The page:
Another smile for me. I no longer eat jerky. There was just too much salt, and I found I feel better with the lighter plant based proteins during the day, along with other more healthy fats. Jerky is still very popular on the trail, and a great source of protein.
Lunch is pretty simple. I mail myself peanut butter cups and jelly packs, that I typically purchase from Minimus.biz. I usually use two cups of peanut butter on a tortilla, and four packs of jelly. I make sure I get the jelly pack and not the jelly cup. The cup easily breaks open, and causes a MESS. The jelly pack is a lot tougher. I've never had any issues with the peanut butter cup.
I do still make PB&J sometimes, but I mostly stick to hummus and Justin's Honey Almond Butter now.
Minimus.biz is great because I can purchase most any tiny, single helping size condiment I need. I like their tiny Tabasco sauces, and mustard packs also, and have often gotten good deals on pouch tuna and chicken. Salt and Pepper packets are also a must have for me.
I still use Minimus for all things tiny, but have moved to Sriracha Sauces instead of Tabasco. I've also not eaten pouch chicken since 2013, and rarely eat pouch Tuna anymore.
I've eaten other things for lunch – tortillas, sausage, cheese, avocado, onion (fresh veggies the day out of town), bagels, rehydrated ramen, beans, tuna packs, etc., but PB&J is by far my favorite. I've never gotten tired of it. I've also carried Pringles. I love the can since the chips don't break and it is light. I've used the Pringle cans to carry other “breakable” foods also, especially the day out of town when I might carry fresh vegetables or fruit.
No more sausage and processed meats, but I do still love to bring fresh veggies out of town.
In the past I've both cooked and gone “stoveless” on long distance hikes. Since this is a shorter hike, I'm going to cook. I've always kept my food simple, and have used dehydrated meals.
There are a LOT of manufacturers now – organic, Paleo, etc., but my main go to brands have always been MaryJanesFarm, Alpine Aire, Harmony House, Backpackers Pantry, and Mountain House Meals. Those are also in my order of preference, and offer a much shorter opinion if you don't want to read through lengthy articles. I'm kind of like the “cliff notes” version reviewers.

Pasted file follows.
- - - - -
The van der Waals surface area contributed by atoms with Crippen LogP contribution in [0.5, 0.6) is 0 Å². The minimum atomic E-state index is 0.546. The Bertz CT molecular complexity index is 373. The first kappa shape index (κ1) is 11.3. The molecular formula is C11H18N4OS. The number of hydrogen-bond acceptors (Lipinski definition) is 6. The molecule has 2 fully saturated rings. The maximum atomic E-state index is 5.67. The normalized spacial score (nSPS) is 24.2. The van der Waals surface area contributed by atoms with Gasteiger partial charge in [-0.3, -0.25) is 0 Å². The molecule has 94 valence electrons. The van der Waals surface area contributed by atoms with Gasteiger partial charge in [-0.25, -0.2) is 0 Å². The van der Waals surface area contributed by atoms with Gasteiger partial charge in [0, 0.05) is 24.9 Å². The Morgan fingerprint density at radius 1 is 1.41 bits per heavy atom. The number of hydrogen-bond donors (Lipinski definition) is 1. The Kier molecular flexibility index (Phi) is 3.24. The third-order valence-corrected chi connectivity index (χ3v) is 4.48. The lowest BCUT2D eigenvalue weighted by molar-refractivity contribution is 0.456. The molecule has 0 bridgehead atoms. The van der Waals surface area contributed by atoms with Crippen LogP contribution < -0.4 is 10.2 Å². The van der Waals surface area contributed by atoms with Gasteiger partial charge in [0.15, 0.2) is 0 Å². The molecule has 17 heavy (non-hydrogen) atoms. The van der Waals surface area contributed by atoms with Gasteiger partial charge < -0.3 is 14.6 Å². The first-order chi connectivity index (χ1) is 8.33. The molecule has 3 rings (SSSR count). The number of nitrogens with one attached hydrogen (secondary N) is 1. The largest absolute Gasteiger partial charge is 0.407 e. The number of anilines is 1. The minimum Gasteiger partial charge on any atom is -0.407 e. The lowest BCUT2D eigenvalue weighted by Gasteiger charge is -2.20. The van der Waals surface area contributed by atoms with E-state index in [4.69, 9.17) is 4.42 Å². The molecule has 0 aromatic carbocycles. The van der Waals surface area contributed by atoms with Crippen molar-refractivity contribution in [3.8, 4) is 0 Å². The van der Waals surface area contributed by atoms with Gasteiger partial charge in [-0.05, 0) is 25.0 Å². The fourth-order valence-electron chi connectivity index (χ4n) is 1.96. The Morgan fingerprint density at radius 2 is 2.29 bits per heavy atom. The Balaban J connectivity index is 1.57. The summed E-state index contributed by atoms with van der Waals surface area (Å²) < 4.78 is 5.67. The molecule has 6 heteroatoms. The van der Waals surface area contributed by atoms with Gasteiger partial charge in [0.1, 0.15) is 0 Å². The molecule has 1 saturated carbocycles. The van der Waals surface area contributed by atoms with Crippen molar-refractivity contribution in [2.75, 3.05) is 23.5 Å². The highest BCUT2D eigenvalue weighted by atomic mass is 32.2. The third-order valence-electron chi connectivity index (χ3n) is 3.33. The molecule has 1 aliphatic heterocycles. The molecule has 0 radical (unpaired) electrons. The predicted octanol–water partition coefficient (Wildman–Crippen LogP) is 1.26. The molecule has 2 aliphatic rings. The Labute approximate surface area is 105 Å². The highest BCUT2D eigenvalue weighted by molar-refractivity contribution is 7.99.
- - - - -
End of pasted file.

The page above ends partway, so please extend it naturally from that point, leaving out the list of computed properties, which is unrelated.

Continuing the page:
I've tried a lot of other dehydrated foods since this article. You can check them out, and how I rank the meals, at the download below.
In the hike before this article, I bought pasta and rice meals as I hiked, and used my new cozy. I would mail ahead my tuna packets since was already mailing boxes, and got a really good deal buying them in bulk. I didn't actually have to mail anything though as every town I went through had a grocery store, except for one resort stop, and you could purchase everything you needed.
Related Post: Backpacking Cooking Kit Review
I added Tuna to every meal, unless it was beans and rice. In those, I often cut up some summer sausage or other spicy sausage if I could find it at a deli. I liked to make sure I was getting plenty of protein. I don't carry mashed potatoes, although I know a lot of people like these, and have often seen people mix them with their pasta sides.
No more sausage, but I did discover the fully loaded mashed potatoes, and butter buds. Yogi mentions these in her guides also. These are even good cold. I like to them with hot water though, and add lots of cheese.
A last note on my boxes. Some people use them and some people don't. I use them for some items and not others. I typically put my maps, batteries, condiments, guide pages, and limited food in them. The bulk of the food on that trip I bought as I went through towns. I use Priority boxes from the Post Office, and mail them ahead with my ETA information and name. Post Offices will typically hold them for 30 days, and I pick them up when I get to town.
My eating habits have changed over the last couple of years. I eat less junk and animal proteins, and try to think about my nutrition. I eat more grains, nuts and plant based meals. I do still eat proteins at dinner though, since I still feel like I need it for recovery, and mixing together the right plant based proteins to get a complete protein is beyond me at this point. I've a feeling this may also evolve over time though.
Related Post: Arizona Trail Planning Resources